Industry Market Trends
Solutions for Modern Factory Automation
March 12, 2014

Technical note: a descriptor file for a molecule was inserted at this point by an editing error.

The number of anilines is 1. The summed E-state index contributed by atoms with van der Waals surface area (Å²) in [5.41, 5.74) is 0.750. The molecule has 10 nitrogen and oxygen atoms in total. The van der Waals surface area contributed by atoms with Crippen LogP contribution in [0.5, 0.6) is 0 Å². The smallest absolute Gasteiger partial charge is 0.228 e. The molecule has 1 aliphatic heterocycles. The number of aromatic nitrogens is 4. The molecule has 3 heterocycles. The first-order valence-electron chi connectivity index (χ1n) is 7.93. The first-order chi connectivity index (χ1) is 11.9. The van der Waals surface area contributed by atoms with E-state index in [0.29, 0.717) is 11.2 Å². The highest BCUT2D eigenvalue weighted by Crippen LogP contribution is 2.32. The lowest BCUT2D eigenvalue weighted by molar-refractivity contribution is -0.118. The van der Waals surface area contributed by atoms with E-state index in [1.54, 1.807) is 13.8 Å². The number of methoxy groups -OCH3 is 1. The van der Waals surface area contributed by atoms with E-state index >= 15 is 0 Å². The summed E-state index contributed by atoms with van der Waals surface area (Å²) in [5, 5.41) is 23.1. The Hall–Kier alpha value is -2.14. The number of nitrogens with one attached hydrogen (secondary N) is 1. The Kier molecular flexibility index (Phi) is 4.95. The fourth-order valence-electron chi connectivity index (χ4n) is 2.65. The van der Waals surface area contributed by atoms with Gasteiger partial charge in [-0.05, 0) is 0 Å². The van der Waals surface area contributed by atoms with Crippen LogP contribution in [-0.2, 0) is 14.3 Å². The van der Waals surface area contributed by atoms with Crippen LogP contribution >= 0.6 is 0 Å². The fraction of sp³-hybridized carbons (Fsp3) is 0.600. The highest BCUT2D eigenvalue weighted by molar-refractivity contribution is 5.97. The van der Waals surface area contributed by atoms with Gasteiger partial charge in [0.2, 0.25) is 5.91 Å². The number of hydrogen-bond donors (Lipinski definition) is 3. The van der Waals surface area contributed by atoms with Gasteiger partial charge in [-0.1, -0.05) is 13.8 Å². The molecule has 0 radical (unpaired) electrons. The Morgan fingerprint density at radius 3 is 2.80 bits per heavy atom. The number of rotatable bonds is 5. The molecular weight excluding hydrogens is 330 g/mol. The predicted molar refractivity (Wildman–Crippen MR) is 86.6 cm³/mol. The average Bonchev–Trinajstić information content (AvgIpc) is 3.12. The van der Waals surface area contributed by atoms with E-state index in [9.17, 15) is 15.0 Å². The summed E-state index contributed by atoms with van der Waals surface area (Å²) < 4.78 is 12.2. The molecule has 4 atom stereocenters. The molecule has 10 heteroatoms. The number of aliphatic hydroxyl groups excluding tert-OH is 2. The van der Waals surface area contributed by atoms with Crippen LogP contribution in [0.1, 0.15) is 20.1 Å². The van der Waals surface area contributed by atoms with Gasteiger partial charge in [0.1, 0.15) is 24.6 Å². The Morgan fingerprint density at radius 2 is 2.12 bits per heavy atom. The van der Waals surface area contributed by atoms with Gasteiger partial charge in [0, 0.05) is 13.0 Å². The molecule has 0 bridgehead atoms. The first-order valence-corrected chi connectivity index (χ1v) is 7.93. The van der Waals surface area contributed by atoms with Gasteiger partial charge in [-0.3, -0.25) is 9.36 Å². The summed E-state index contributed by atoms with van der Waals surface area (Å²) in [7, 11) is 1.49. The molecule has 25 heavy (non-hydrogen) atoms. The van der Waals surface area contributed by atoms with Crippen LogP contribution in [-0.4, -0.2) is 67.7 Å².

From the production floor to the loading dock to the engineering and planning office, there is a number of innovative tools available to the modern factory that can ramp up efficiency. In many cases, these same tools also raise worker safety. For many manufacturers, the labor, inventory, and energy costs of factory systems can be very significant. But gone are the clunky, cumbersome relay logic controllers and proprietary computer systems, replaced by products designed for usability and compatibility and using off-the-shelf networking components. Computer numerical control (CNC) machinery, computer-aided design (CAD) storage systems, and manufacturing resource planning (MRP) software can run on PCs using standard Wi-Fi networks. This is enabling equipment and controls in the modern factory to be more interconnected than ever, with machinery, communication systems, and planning software all becoming more advanced. As their use in the market increases, these products are also becoming more affordable. And with this comes opportunities for automation everywhere around the plant. A New Breed of Robots for Low-Volume, High-Mix Plants Automation has become the answer to high labor costs that hamper domestic manufacturers' ability to compete with offshore production. By strategically using automation, manufacturers are able to make products faster with less labor and thus decrease piece costs. A completely automated, or "lights out," manufacturing system can carry production without any human interference. Cartesian coordinate robots, or gantry robots, handling multi-axis movements and accommodating a wide array of payloads, are in widespread use in automation applications, for processes from pick-and-place to welding, and are the most commonly used type of robot for lights-out manufacturing. Automation is only one piece of the puzzle in lights-out manufacturing. To ensure that all processes stay within specified parameters, reliable data recording and monitoring systems that provide real-time feedback must be in place. These systems are capable of adjusting or shutting down production should a process become nonconforming. Since lights-out manufacturing is routinely used in long machining cycles that produce precision parts from expensive alloys, real-time monitoring is essential to prevent costly scrap and down time. Modern monitoring and control systems are designed to easily integrate into an existing manufacturing system with minimal effort. For factories with a high-mix, low-volume product base, robotics can still be applicable. In contrast to gantry robots, which are traditionally designed to operate in high-volume production environments without human interaction, there are now robots on the market that are specifically designed to work alongside human operators. These robots, such as Rethink Robotics' "Baxter" humanoid robot (pictured), are designed to detect human movements and therefore safe to use without safety cages. Such robots can be taught to pack or move items through intuitive operator interfaces that do not require prior programming knowledge in users. In fact, setting up this type of robot is more akin to training a new operator than programming electronic equipment. Industrial equipment designers continue to follow the lead of the consumer electronics industry in creating products that are highly intuitive to the average user. Transforming the Loading Dock for Safety, Efficiency In addition to the production floor, there are numerous opportunities for incorporating lean manufacturing principles into shipping, distribution, and production planning. The loading dock is an often overlooked place to increase efficiency and safety. Hydraulic dock levelers offer several advantages over their mechanical or pneumatic counterparts. Hydraulic cylinders are equipped with velocity fuses that prevent freefall of the leveler should a truck unexpectedly leave the bay. The reliability of safety legs in mechanical leveling systems can be inconsistent depending on their age, level of maintenance, and speed of the truck's departure. Although hydraulic levelers can have higher upfront costs and do require an electricity source, the improvements in operator safety and loading times can offset these costs. An experienced industrial equipment supplier can assist in determining which equipment is best suited for a given facility and throughput volume. Additional innovative dock equipment includes improved dock seals that maintain temperatures in the facility during loading; guidance systems that expedite the docking and minimize collisions; and communication systems that facilitate clear instructions from dock personnel to truck drivers. Material Handling Deserves Another Look for Efficiencies Material handling equipment is often a challenging decision-making area for plant management. Calculating material-handling efficiencies is more complex and subjective than clocking a machining cycle time, so the costs associated with material handling is more difficult to accurately determine. However, taking a hard look at the material-handling process can often present significant cost saving opportunities. Making due with the wrong equipment can increase handling time and the risk of injury. Specialized trucks such as drum or cylinder caddies are designed to make transport easier and safer. Similarly, installing pallet flow racks for pallets of the same material or putting in place custom shelving for small parts can save space and reduce part-retrieval times. Having proper handling and storage systems in place ensures plant personnel have the tools to safely and efficiently do their jobs. MRP Systems Take the Guesswork Out of Planning Alongside the physical products designed to increase quality and efficiency, MRP software systems continue to transform the modern factory. The forecasting, purchasing, production planning, and distribution tasks that used to require a room full of people to analyze and coordinate can now be done automatically on a PC. There is a variety of MRP systems on the market designed for v arious types of manufacturers, including original equipment manufacturers (OEMs), high-volume contract manufacturers, and even job shops. These software suites track material usage, labor costs, floor capacity, and orders, among other parameters. Most software packages are highly customizable and can be tailored to fit any size and type of facility. There a number of innovative tools available to the modern factory that can ramp up efficiency and safety. By taking a look at the individual aspects of the manufacturing process, such as receiving and distribution, production, and planning, a plethora of opportunities for improvement can be found. A wide array of hardware, equipment, and software is available to help manufacturers meet their efficiency goals. Today's factories are safer and more efficient than ever thanks to a mutual dedication to innovation by factory owners and equipment suppliers. Having the right tools in place is essential to meeting factory goals and staying competitive. Top photo credit: Rethink Robotics Henry Bolden is president of A-Z Factory Supply, a distributor of industrial supplies based in Schiller Park, Ill. A-Z Factory Supply carries over 180,000 products from 650 major brands, including docking equipment, material-handling equipment, storage and shelving, cutting tools and cutting fluids, safety equipment, industrial aerosols, and hose clamps. For more, visit www.azsupply.com.